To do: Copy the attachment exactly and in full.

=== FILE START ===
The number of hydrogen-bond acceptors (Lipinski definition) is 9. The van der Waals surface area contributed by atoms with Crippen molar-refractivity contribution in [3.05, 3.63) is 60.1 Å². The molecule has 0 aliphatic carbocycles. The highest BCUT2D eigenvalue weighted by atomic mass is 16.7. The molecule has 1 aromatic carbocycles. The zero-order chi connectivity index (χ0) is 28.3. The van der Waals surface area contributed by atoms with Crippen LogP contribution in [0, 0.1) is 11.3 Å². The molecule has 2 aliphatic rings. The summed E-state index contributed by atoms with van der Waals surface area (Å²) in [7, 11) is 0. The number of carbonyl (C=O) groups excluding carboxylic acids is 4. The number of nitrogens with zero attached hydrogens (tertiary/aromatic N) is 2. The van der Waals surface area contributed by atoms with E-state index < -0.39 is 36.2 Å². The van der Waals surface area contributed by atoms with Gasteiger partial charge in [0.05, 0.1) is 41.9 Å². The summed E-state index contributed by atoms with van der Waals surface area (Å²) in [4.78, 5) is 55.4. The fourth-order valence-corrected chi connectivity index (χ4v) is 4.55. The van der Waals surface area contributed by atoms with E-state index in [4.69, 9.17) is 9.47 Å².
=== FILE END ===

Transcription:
The number of hydrogen-bond acceptors (Lipinski definition) is 9. The van der Waals surface area contributed by atoms with Crippen molar-refractivity contribution in [3.05, 3.63) is 60.1 Å². The molecule has 0 aliphatic carbocycles. The highest BCUT2D eigenvalue weighted by atomic mass is 16.7. The molecule has 1 aromatic carbocycles. The zero-order chi connectivity index (χ0) is 28.3. The van der Waals surface area contributed by atoms with Crippen LogP contribution in [0, 0.1) is 11.3 Å². The molecule has 2 aliphatic rings. The summed E-state index contributed by atoms with van der Waals surface area (Å²) in [7, 11) is 0. The number of carbonyl (C=O) groups excluding carboxylic acids is 4. The number of nitrogens with zero attached hydrogens (tertiary/aromatic N) is 2. The van der Waals surface area contributed by atoms with E-state index < -0.39 is 36.2 Å². The van der Waals surface area contributed by atoms with Gasteiger partial charge in [0.05, 0.1) is 41.9 Å². The summed E-state index contributed by atoms with van der Waals surface area (Å²) in [4.78, 5) is 55.4. The fourth-order valence-corrected chi connectivity index (χ4v) is 4.55. The van der Waals surface area contributed by atoms with E-state index in [4.69, 9.17) is 9.47 Å².